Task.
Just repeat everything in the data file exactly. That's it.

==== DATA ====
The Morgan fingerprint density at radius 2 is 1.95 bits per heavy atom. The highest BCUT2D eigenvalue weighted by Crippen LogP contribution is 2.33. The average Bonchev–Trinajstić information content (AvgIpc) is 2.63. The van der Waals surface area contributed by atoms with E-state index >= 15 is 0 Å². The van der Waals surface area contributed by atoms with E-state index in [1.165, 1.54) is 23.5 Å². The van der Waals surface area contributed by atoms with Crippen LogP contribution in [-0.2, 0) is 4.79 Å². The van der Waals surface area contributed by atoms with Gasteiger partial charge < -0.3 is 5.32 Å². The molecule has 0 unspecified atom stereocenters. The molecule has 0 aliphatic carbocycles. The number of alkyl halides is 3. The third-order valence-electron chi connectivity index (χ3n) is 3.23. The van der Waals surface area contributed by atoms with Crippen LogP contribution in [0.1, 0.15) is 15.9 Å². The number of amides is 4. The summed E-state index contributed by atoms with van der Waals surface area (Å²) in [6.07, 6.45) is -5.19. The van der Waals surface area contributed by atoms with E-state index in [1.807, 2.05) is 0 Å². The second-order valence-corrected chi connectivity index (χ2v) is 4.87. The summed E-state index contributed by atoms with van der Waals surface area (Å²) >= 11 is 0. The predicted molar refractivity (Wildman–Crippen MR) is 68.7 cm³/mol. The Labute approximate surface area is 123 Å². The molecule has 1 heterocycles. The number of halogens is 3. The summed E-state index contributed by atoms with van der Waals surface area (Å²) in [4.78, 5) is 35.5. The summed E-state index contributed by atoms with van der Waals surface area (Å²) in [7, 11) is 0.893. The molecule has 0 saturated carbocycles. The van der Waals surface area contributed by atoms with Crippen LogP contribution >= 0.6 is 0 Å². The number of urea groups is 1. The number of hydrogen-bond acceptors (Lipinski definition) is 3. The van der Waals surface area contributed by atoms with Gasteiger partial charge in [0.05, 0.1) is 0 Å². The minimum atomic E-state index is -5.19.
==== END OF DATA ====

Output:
The Morgan fingerprint density at radius 2 is 1.95 bits per heavy atom. The highest BCUT2D eigenvalue weighted by Crippen LogP contribution is 2.33. The average Bonchev–Trinajstić information content (AvgIpc) is 2.63. The van der Waals surface area contributed by atoms with E-state index >= 15 is 0 Å². The van der Waals surface area contributed by atoms with E-state index in [1.165, 1.54) is 23.5 Å². The van der Waals surface area contributed by atoms with Crippen LogP contribution in [-0.2, 0) is 4.79 Å². The van der Waals surface area contributed by atoms with Gasteiger partial charge < -0.3 is 5.32 Å². The molecule has 0 unspecified atom stereocenters. The molecule has 0 aliphatic carbocycles. The number of alkyl halides is 3. The third-order valence-electron chi connectivity index (χ3n) is 3.23. The van der Waals surface area contributed by atoms with Crippen LogP contribution in [0.1, 0.15) is 15.9 Å². The number of amides is 4. The summed E-state index contributed by atoms with van der Waals surface area (Å²) in [6.07, 6.45) is -5.19. The van der Waals surface area contributed by atoms with E-state index in [1.807, 2.05) is 0 Å². The second-order valence-corrected chi connectivity index (χ2v) is 4.87. The summed E-state index contributed by atoms with van der Waals surface area (Å²) >= 11 is 0. The predicted molar refractivity (Wildman–Crippen MR) is 68.7 cm³/mol. The Labute approximate surface area is 123 Å². The molecule has 1 heterocycles. The number of halogens is 3. The summed E-state index contributed by atoms with van der Waals surface area (Å²) in [4.78, 5) is 35.5. The summed E-state index contributed by atoms with van der Waals surface area (Å²) in [7, 11) is 0.893. The molecule has 0 saturated carbocycles. The van der Waals surface area contributed by atoms with Crippen LogP contribution >= 0.6 is 0 Å². The number of urea groups is 1. The number of hydrogen-bond acceptors (Lipinski definition) is 3. The van der Waals surface area contributed by atoms with Gasteiger partial charge in [0.05, 0.1) is 0 Å². The minimum atomic E-state index is -5.19.